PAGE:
Bogue Chitto River

It was a successful day, and we drove away with full intentions to head back home in triumph. But Charles gave his best puppy-dog look, and with his newly purchased elephant in hand, pleaded for us to continue the adventure. Paul and I are both suckers for that, and after a quick glance at the map, decided to swing past the state’s newest state park – Bogue Chitto. We drove the park’s loop, taking in the scenic views of the gorge and the Bogue Chitto River while letting the car’s movements lull August through an afternoon nap.

As we turned the last curve to exit the park, the toddler awakened and we used the opportunity to hike the gorge trail that had been beckoning to us since we first saw it. A path of leaves and pine needles led the way through the woods to stairs leading deep within the gorge. At the bottom, a boardwalk snaked around through a much wetter landscape, and lizards fled our every step. With lightning speed, Charles actually caught one and vowed to never let it go. Fortunately, the animal was resourceful and squirmed his way free. As the tears came rushing down, we decided the outing was over, and headed home to recoup and plan for the next adventure.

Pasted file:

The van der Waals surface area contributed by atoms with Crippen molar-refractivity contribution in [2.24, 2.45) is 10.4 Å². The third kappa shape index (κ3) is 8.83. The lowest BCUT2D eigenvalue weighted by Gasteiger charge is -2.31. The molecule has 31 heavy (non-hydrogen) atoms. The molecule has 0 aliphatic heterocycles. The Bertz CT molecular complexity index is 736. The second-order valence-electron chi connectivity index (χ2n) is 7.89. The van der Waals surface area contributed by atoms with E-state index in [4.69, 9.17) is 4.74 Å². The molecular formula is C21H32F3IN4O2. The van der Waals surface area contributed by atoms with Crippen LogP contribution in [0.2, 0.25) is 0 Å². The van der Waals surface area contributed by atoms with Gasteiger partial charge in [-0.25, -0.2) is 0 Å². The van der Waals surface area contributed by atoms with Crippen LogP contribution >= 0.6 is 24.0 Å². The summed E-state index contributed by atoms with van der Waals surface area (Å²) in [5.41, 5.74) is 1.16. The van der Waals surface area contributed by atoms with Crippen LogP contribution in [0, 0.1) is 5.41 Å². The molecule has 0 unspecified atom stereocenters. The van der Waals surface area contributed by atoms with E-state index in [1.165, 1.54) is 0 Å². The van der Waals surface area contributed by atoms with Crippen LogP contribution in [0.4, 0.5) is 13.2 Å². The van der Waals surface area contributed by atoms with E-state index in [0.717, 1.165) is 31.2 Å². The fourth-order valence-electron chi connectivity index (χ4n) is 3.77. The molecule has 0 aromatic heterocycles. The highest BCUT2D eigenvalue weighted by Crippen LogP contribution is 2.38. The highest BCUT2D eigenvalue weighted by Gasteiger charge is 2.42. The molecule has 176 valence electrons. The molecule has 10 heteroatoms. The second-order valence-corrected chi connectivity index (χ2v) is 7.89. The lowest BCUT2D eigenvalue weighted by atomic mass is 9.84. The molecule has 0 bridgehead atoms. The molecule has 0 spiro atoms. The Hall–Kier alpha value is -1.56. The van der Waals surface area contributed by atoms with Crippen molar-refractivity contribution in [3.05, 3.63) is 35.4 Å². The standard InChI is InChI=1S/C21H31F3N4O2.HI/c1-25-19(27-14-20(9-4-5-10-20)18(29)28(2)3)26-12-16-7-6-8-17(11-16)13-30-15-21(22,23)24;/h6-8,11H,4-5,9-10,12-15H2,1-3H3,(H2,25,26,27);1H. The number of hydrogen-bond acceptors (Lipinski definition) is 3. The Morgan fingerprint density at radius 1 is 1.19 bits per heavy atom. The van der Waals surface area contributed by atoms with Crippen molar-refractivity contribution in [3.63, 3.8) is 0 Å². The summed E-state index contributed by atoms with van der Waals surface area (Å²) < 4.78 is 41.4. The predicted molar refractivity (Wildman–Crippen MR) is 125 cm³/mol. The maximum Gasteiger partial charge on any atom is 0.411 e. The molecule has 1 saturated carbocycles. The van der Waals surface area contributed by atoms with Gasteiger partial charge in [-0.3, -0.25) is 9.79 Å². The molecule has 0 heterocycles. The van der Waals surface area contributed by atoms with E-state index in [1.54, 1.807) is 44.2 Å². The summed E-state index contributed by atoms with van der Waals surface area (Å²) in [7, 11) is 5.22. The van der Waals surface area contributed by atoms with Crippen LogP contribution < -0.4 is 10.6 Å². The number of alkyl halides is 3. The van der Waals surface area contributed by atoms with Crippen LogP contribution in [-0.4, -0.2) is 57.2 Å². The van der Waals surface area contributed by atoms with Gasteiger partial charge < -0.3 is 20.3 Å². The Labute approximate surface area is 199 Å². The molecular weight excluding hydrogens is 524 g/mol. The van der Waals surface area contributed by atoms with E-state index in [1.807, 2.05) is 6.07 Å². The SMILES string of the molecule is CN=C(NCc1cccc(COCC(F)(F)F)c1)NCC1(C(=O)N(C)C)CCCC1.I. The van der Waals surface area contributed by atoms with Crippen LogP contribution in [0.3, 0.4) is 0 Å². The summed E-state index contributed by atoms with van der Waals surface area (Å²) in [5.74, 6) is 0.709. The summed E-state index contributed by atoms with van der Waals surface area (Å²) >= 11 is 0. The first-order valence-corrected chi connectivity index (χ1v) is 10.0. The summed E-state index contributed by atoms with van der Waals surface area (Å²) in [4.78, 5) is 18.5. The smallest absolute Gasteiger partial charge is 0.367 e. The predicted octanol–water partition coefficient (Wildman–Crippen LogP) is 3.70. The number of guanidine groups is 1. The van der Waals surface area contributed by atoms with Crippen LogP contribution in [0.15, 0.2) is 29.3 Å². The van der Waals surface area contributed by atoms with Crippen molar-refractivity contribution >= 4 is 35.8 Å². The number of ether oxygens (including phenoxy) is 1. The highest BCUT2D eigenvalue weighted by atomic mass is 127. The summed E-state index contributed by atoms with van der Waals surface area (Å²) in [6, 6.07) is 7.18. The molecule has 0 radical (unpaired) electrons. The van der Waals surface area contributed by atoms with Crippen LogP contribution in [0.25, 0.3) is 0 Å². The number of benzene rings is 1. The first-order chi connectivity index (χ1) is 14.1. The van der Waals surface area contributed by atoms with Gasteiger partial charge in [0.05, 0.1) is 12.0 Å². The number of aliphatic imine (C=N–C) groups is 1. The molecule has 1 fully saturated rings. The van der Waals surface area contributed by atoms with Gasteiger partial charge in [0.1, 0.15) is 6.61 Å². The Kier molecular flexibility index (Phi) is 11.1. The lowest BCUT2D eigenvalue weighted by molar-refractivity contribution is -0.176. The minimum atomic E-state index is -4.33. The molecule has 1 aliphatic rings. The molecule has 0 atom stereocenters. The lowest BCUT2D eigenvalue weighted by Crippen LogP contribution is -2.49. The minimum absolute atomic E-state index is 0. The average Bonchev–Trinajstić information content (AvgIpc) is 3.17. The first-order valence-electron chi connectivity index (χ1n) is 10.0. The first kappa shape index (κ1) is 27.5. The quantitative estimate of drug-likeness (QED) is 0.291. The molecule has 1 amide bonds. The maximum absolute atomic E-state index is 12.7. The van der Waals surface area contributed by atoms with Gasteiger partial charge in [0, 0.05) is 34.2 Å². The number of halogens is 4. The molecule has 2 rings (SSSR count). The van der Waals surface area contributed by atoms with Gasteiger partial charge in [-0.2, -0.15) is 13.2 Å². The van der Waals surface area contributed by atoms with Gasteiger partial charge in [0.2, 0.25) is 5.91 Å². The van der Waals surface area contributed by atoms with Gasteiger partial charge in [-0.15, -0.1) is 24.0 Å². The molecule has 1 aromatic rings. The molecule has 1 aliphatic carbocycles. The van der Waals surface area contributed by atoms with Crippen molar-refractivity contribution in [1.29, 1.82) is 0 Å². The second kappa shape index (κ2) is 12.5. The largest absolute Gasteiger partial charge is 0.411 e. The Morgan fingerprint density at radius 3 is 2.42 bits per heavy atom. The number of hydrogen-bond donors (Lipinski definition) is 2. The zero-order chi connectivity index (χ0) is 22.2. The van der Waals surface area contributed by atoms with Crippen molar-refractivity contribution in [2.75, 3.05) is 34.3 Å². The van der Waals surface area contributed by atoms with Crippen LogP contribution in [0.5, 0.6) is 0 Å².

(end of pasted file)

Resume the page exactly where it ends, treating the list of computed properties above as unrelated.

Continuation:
Stairway into the state park’s gorge